DRS takes his hybrid show with full live band to Gorilla on 12th April.
We’re sitting in the very back of Font, one of Chorlton’s many bars, funk and soul breaks complimenting the sound of pints being poured. Across the table, one of Manchester’s most inimitable voices is explaining why his listening experiences can often be marred. Tracks aren’t just heard, but broken into individual elements, and (over)analysed.
“Too much knowledge can easily destroy the beauty of everything. Because there’s beauty in naivety. We have so much information, and that’s not always a good thing. Before I think people were happier, because you couldn’t and wouldn’t watch what your friends from school or family were doing all the time… Now it’s like every second someone is thinking ‘Oh, you’re at that restaurant’. It’s all too close,” explains the man best known as drum & bass MC, producer, and vocalist, DRS.
Like any good conversation ours is lucid. We discuss the acclaimed show he played last year at Gorton Monastery, a set with full live band which “just kind of evolved” from a loose idea. Taking control of the historic, jaw-dropping building, the venue’s lack of music infrastructure presented a challenge, as did avoiding breaking its priceless stained glass windows with basslines.
Nevertheless, it was a huge success. A date at London’s Jazz Cafe followed, and a full UK-tour has now ensued. On Tuesday 12th April, the homegrown maestro returns to Manchester for one night at Gorilla, with the current dates representing a bold step for someone who rose through the ranks of UK rave in a different time, amid darkened rooms and the near-anonymity of dance culture as was: removed from PR campaigns, online presence, and marketing machines.
“I love advancing my music, but the bigger it’s getting the more I want to retreat. All the interviews and that kind of stuff, I don't mind one or two, but when it’s really intense less so. Off the back of those live dates we've got the tour, and it’s just kind of been non-stop. I’m a bit of a hermit, you know? But it’s all for the cause, I suppose," says DRS.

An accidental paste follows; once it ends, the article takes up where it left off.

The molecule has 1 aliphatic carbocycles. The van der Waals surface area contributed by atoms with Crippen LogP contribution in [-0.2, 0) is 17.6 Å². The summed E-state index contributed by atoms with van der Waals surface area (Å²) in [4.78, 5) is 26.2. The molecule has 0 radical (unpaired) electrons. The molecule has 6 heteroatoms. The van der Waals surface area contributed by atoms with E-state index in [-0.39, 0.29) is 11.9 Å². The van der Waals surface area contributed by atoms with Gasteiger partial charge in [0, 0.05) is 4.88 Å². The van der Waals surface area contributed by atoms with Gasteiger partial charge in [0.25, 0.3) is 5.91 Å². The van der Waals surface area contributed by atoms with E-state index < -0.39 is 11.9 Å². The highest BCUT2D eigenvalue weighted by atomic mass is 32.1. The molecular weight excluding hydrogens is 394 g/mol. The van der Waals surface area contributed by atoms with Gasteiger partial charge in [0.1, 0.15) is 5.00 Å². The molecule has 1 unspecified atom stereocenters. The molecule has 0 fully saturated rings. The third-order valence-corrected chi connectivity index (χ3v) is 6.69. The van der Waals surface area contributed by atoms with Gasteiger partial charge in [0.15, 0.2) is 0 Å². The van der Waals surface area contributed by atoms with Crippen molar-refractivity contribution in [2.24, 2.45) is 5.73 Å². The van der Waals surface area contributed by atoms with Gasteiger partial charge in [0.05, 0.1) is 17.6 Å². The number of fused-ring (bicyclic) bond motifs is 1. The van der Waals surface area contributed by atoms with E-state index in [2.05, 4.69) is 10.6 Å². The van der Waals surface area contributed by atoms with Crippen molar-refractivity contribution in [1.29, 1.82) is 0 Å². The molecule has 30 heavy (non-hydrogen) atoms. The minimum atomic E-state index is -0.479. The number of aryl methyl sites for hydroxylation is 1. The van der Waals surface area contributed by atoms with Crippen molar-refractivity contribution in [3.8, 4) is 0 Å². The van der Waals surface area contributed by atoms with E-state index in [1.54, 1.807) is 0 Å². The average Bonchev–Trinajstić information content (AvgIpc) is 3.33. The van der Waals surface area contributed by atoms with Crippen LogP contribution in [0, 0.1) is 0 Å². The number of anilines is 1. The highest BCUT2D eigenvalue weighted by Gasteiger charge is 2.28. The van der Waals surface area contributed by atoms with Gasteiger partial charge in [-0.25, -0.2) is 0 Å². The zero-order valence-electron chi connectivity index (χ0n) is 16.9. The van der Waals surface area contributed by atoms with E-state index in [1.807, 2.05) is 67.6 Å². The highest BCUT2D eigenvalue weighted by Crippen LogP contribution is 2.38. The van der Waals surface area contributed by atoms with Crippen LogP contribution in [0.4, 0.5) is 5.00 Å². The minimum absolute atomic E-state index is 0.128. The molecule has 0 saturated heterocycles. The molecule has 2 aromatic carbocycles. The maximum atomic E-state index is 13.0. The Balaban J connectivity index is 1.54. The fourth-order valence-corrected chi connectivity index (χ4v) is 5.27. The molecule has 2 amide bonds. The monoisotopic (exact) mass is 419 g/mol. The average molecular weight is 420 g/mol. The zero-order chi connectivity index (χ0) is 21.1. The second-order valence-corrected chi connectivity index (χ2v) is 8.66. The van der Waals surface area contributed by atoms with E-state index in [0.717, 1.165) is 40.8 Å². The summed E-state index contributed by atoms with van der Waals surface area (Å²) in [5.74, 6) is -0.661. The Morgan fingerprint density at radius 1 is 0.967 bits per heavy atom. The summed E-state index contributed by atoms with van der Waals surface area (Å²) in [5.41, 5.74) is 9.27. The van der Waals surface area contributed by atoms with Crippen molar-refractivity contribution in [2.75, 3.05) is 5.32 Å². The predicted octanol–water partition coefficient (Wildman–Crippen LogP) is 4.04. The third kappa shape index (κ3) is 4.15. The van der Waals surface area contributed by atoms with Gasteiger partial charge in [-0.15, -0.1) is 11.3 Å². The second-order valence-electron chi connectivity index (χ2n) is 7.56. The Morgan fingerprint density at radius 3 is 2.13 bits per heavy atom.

“I’m not against working for your thing, your craft. You should, it shouldn't be easy…. But social media has become the normal thing to do for DJs or producers, part of the daily routine to keep people going out, buying tunes. In the real scheme, you don't have to, though” he continues. “Now, I can check how many people are listening to my music on Spotify with a counter. Before all this, we got by fine, just every two months someone would tell you you’re shit, or you’re amazing," he continues, only half-joking.
DRS has played a pivotal role in the Manchester and UK drum & bass scene for decades.
It’s easy to understand the lament. As DRS aptly puts it, we send ourselves under worrying about public image in a reality where everyone is performer and audience, and nobody gets a break. A world where everything is a moment, yet few moments are truly lived. The concept sits awkwardly with the man in question, who’s quick to admit artists are driven by dual needs to create and present.
“That's the whole point of art, innit? Whether you paint pictures or make music, people don’t have to like you, but you want everyone to have an argument about it. You want it somewhere people are gonna see it. There is narcissism and there is an eternal need for acceptance. Break it down, and you’re constantly baring your soul and wanting people to validate, whether that’s through love or hate,” DRS says. “That’s art, and not everyone can do it. It’s special, but the world is making us think it’s not…. The narrative is to keep that down, because art represents freedom.
DRS debuted his show with full live band at Gorton Monastery in 2021, and is now on a UK tour.
"[With the live show], I've main-staged myself. And the thing is, I’m not sure where I want to be… It’s definitely a weird place to be,” DRS explains. “It isn’t an imposter thing, it’s just not the place we were perhaps meant to be, because once you’ve got to the mainstage you get mainstage problems and politics. That’s where the panic is because so many people feel they need to stay there.
"But I've realised myself, late in my career, that I'm in total control. If I want to be number one tomorrow, I could. I’ve just got to say yes to a few things that I don't normally. It's that simple,” he continues. “People put this fear in themselves, because they think the power is in someone else's hands, that someone else is giving you these chances.”
DRS Live heads to Gorilla on Tuesday 12th April.
Advance tickets are available.
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